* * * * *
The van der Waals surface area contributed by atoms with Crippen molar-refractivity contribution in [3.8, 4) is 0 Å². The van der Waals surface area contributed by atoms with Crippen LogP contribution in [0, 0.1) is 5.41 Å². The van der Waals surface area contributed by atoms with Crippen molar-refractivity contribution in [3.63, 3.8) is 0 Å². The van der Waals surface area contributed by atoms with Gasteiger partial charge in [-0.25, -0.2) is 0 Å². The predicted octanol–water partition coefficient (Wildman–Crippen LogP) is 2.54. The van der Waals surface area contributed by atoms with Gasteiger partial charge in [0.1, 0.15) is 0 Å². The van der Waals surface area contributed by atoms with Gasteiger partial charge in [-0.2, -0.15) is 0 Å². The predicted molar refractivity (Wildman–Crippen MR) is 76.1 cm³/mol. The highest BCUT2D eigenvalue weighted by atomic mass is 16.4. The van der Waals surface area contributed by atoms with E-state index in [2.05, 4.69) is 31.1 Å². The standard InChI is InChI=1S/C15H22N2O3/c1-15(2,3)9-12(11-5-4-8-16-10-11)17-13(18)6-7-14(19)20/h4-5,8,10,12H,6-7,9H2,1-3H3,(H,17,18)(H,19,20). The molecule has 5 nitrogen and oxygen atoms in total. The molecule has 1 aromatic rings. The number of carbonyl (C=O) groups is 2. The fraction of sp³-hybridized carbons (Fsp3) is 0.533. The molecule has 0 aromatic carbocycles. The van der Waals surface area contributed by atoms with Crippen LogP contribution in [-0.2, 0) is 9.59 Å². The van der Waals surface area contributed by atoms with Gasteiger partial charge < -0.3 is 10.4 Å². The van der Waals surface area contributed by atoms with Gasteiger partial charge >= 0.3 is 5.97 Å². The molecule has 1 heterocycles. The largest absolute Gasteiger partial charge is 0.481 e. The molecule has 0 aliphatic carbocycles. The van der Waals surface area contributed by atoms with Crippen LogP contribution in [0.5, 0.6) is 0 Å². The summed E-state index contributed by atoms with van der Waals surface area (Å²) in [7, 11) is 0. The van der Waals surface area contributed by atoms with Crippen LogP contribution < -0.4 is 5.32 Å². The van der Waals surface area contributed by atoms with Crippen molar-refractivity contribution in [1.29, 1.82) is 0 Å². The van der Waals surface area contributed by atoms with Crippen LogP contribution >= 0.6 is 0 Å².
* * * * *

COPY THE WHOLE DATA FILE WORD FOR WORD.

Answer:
The van der Waals surface area contributed by atoms with Crippen molar-refractivity contribution in [3.8, 4) is 0 Å². The van der Waals surface area contributed by atoms with Crippen LogP contribution in [0, 0.1) is 5.41 Å². The van der Waals surface area contributed by atoms with Crippen molar-refractivity contribution in [3.63, 3.8) is 0 Å². The van der Waals surface area contributed by atoms with Gasteiger partial charge in [-0.25, -0.2) is 0 Å². The predicted octanol–water partition coefficient (Wildman–Crippen LogP) is 2.54. The van der Waals surface area contributed by atoms with Gasteiger partial charge in [0.1, 0.15) is 0 Å². The van der Waals surface area contributed by atoms with Gasteiger partial charge in [-0.2, -0.15) is 0 Å². The predicted molar refractivity (Wildman–Crippen MR) is 76.1 cm³/mol. The highest BCUT2D eigenvalue weighted by atomic mass is 16.4. The van der Waals surface area contributed by atoms with E-state index in [2.05, 4.69) is 31.1 Å². The standard InChI is InChI=1S/C15H22N2O3/c1-15(2,3)9-12(11-5-4-8-16-10-11)17-13(18)6-7-14(19)20/h4-5,8,10,12H,6-7,9H2,1-3H3,(H,17,18)(H,19,20). The molecule has 5 nitrogen and oxygen atoms in total. The molecule has 1 aromatic rings. The number of carbonyl (C=O) groups is 2. The fraction of sp³-hybridized carbons (Fsp3) is 0.533. The molecule has 0 aromatic carbocycles. The van der Waals surface area contributed by atoms with Crippen LogP contribution in [-0.2, 0) is 9.59 Å². The van der Waals surface area contributed by atoms with Gasteiger partial charge < -0.3 is 10.4 Å². The van der Waals surface area contributed by atoms with Gasteiger partial charge >= 0.3 is 5.97 Å². The molecule has 1 heterocycles. The largest absolute Gasteiger partial charge is 0.481 e. The molecule has 0 aliphatic carbocycles. The van der Waals surface area contributed by atoms with Crippen LogP contribution in [0.5, 0.6) is 0 Å². The summed E-state index contributed by atoms with van der Waals surface area (Å²) in [7, 11) is 0. The van der Waals surface area contributed by atoms with Crippen LogP contribution < -0.4 is 5.32 Å². The van der Waals surface area contributed by atoms with Crippen molar-refractivity contribution in [1.29, 1.82) is 0 Å². The van der Waals surface area contributed by atoms with Crippen LogP contribution >= 0.6 is 0 Å².